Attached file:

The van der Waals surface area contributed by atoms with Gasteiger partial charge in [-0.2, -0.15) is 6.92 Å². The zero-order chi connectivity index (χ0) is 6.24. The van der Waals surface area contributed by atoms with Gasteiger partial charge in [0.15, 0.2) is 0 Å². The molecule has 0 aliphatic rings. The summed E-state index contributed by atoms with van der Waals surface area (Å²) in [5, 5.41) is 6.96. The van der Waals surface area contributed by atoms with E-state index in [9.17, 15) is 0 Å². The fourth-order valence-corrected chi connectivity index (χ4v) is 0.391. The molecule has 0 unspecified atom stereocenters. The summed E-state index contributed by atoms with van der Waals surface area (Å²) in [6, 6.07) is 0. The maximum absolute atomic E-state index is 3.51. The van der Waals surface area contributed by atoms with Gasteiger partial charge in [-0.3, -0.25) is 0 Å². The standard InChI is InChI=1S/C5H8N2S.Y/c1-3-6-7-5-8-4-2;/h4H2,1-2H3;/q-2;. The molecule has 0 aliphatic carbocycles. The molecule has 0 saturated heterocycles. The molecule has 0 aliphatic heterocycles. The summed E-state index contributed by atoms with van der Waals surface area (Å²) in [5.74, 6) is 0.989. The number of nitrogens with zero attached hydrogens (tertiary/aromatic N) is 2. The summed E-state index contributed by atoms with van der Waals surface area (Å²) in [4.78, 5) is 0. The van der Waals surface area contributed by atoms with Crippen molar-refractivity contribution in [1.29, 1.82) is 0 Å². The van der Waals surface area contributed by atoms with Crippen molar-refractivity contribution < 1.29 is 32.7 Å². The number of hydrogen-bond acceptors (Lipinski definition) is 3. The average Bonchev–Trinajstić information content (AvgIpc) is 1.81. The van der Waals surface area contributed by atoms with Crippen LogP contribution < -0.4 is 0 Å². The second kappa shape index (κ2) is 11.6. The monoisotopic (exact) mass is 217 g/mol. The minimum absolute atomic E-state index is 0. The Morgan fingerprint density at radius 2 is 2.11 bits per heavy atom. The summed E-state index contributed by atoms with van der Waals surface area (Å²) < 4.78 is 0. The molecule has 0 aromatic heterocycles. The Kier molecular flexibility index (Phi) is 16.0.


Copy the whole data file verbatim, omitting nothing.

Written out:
The van der Waals surface area contributed by atoms with Gasteiger partial charge in [-0.2, -0.15) is 6.92 Å². The zero-order chi connectivity index (χ0) is 6.24. The van der Waals surface area contributed by atoms with Gasteiger partial charge in [0.15, 0.2) is 0 Å². The molecule has 0 aliphatic rings. The summed E-state index contributed by atoms with van der Waals surface area (Å²) in [5, 5.41) is 6.96. The van der Waals surface area contributed by atoms with E-state index in [9.17, 15) is 0 Å². The fourth-order valence-corrected chi connectivity index (χ4v) is 0.391. The molecule has 0 unspecified atom stereocenters. The summed E-state index contributed by atoms with van der Waals surface area (Å²) in [6, 6.07) is 0. The maximum absolute atomic E-state index is 3.51. The van der Waals surface area contributed by atoms with Gasteiger partial charge in [-0.3, -0.25) is 0 Å². The standard InChI is InChI=1S/C5H8N2S.Y/c1-3-6-7-5-8-4-2;/h4H2,1-2H3;/q-2;. The molecule has 0 aliphatic carbocycles. The molecule has 0 saturated heterocycles. The molecule has 0 aliphatic heterocycles. The summed E-state index contributed by atoms with van der Waals surface area (Å²) in [5.74, 6) is 0.989. The number of nitrogens with zero attached hydrogens (tertiary/aromatic N) is 2. The summed E-state index contributed by atoms with van der Waals surface area (Å²) in [4.78, 5) is 0. The van der Waals surface area contributed by atoms with Crippen molar-refractivity contribution in [1.29, 1.82) is 0 Å². The van der Waals surface area contributed by atoms with Crippen molar-refractivity contribution < 1.29 is 32.7 Å². The number of hydrogen-bond acceptors (Lipinski definition) is 3. The average Bonchev–Trinajstić information content (AvgIpc) is 1.81. The van der Waals surface area contributed by atoms with Crippen LogP contribution < -0.4 is 0 Å². The second kappa shape index (κ2) is 11.6. The monoisotopic (exact) mass is 217 g/mol. The minimum absolute atomic E-state index is 0. The Morgan fingerprint density at radius 2 is 2.11 bits per heavy atom. The summed E-state index contributed by atoms with van der Waals surface area (Å²) < 4.78 is 0. The molecule has 0 aromatic heterocycles. The Kier molecular flexibility index (Phi) is 16.0.